Academics scorn TV lecture move
Scientists responded with disdain this week as the Royal Institution confirmed that its flagship Christmas Lectures would be screened on Five - the television channel made famous by its staple diet of football and soft porn.
The Times Higher revealed doubts about the future of the science lectures for children - which have been running since 1825 - in March last year, when Channel 4 confirmed it was unlikely to renew its contract with the institution.
Despite hopes that the lectures would return to the BBC, which unexpectedly lost its contract with the institution four years ago, the RI said this week that it was "delighted" to have signed a three-year peak-time contract to screen the lectures on Five.
Dawn Airey, Five's former chief executive, described its core remit as "films, football and fucking". But it has tried to become more upmarket, with a focus on current affairs, arts and science.
But leading scientists are sceptical about the RI's decision, warning of a potential fall in standards and audience numbers.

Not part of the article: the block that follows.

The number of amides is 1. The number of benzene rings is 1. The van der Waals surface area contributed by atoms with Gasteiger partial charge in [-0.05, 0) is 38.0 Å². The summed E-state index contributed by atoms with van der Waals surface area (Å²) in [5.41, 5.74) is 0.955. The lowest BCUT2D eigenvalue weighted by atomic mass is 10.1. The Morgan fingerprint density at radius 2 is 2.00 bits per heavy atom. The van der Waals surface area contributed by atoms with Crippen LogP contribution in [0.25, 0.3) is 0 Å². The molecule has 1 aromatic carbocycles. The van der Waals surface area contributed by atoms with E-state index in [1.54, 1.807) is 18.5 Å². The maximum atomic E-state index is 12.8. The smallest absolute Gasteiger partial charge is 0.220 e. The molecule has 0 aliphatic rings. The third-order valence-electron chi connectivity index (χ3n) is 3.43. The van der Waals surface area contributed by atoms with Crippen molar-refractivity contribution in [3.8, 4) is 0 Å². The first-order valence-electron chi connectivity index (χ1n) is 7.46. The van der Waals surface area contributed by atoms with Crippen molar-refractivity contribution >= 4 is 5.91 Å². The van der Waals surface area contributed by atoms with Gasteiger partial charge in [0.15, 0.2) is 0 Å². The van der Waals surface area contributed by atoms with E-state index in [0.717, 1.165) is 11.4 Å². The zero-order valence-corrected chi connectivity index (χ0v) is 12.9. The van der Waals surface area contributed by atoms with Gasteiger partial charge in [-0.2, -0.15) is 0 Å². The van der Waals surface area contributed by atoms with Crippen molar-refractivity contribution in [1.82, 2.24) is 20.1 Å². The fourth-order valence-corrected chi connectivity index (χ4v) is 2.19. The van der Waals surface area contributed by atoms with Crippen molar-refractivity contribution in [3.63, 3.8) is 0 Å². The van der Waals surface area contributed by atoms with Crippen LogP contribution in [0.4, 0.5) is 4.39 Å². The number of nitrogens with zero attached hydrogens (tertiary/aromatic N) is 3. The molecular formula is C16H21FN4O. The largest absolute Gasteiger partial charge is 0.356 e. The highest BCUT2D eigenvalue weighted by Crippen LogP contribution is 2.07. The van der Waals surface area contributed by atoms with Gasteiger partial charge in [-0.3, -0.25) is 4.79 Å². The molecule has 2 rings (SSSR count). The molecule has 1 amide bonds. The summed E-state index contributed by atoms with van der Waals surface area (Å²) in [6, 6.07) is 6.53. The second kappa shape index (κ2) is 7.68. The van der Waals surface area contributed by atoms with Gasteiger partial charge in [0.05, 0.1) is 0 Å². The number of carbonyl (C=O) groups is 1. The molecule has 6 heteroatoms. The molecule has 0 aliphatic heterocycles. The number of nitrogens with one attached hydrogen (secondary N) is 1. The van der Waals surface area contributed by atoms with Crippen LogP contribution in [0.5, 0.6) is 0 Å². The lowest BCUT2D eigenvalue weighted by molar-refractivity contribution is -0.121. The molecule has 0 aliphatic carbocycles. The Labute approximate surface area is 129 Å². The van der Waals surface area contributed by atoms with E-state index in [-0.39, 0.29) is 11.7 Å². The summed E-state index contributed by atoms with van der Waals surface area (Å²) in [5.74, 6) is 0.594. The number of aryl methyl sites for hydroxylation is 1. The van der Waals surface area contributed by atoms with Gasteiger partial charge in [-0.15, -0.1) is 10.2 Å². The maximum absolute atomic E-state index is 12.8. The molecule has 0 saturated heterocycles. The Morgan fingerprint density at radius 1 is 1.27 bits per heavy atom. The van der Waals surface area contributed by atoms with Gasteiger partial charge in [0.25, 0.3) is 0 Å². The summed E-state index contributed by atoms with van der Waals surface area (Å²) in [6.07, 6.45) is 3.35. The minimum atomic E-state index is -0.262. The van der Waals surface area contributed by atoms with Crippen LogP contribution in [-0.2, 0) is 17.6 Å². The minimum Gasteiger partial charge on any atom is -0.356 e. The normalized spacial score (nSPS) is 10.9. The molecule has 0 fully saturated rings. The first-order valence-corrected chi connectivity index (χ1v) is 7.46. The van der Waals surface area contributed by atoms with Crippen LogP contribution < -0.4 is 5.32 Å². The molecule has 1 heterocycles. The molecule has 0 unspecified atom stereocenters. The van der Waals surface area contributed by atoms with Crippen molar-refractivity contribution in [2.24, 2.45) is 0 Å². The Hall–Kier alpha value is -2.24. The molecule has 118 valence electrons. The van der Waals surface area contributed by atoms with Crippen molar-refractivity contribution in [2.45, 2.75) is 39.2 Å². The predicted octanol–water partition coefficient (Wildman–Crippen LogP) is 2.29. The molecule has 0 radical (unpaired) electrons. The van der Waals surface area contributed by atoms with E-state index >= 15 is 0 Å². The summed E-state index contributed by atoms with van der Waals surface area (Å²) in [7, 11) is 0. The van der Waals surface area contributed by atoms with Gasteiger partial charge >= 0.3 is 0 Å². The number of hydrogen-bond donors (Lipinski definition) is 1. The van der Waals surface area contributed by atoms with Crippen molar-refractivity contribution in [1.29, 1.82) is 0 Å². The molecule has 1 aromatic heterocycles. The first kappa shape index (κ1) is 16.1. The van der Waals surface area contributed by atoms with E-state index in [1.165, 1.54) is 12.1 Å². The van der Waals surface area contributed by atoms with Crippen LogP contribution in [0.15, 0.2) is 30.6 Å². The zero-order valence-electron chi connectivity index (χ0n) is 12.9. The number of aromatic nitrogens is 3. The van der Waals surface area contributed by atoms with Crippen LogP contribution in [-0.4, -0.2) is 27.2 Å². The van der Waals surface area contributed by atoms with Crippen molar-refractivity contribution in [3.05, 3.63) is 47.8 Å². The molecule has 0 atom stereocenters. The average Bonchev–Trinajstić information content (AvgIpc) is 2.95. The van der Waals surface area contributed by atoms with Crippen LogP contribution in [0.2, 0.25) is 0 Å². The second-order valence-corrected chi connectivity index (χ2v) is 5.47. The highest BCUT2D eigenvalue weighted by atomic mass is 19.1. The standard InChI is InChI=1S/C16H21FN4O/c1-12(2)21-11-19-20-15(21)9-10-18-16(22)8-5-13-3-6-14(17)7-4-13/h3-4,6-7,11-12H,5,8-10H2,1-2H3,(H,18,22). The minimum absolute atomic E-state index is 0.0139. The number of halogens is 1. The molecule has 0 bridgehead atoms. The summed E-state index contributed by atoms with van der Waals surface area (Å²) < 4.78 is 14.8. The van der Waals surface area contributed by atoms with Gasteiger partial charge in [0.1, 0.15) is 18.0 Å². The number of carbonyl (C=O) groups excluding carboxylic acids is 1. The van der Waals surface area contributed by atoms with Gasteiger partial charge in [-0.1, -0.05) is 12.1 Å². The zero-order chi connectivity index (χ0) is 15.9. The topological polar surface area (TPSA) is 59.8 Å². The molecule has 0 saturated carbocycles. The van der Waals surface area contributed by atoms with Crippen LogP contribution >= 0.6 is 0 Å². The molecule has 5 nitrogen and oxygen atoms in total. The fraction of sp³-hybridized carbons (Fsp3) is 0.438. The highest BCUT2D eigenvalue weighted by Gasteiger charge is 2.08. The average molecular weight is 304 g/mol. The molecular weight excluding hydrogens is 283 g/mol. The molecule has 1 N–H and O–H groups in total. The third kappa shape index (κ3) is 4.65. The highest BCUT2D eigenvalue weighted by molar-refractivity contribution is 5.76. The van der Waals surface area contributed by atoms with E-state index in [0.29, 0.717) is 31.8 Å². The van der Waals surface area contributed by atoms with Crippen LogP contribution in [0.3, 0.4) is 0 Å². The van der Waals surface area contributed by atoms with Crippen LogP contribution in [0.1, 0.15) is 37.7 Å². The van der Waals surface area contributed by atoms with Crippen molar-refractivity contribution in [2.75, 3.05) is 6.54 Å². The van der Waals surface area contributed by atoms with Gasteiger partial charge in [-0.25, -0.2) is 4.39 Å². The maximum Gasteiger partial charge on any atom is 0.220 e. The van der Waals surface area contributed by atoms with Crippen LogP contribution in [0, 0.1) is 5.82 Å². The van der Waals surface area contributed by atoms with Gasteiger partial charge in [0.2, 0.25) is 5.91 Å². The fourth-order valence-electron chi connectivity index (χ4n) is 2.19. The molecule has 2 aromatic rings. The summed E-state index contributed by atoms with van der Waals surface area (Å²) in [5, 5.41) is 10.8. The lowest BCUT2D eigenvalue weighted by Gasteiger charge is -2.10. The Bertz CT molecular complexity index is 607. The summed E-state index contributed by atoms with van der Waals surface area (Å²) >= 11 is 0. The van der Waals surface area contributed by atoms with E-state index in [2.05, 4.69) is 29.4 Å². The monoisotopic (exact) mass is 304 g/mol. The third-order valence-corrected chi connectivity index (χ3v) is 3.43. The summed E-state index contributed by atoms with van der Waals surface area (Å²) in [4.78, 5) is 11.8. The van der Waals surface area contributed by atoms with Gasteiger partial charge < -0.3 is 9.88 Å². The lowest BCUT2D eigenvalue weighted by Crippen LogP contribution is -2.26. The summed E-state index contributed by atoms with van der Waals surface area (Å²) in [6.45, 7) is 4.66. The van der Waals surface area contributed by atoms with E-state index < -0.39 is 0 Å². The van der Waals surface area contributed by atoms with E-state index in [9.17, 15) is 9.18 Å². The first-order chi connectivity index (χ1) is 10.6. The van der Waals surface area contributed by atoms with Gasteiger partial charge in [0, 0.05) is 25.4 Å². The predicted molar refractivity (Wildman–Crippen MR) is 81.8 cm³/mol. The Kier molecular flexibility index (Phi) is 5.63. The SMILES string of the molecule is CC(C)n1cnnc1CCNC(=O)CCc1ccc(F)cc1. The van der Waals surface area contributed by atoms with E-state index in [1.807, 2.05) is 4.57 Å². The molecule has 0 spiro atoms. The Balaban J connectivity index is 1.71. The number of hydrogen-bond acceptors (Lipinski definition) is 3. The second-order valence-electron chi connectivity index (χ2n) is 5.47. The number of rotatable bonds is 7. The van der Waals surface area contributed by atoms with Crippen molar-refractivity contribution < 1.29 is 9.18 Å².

One former Christmas lecturer said: "It is very sad to see the decline in the status and influence of this once great British educational tradition."
Malcolm Longair, who presented the lectures on the origins of the universe in 1990, said: "It is a great sadness if the lectures cannot go out on the main channels. One of the great reasons for their existence is to reach a large audience of young people."
He warned Five: "You don't have to dumb down to make things interesting."
Simon Conway Morris, professor in the earth sciences department at Cambridge University, said: "One regrets the erosion of something so traditional."
But Baroness Susan Greenfield, the institution's director, said: "Five shares my passion to exploit the unique nature of the lectures and their intellectually challenging scientific experimental style."
Peter Grimsdale, Five's acting controller of science, said: "This deal consolidates our growing commitment to science."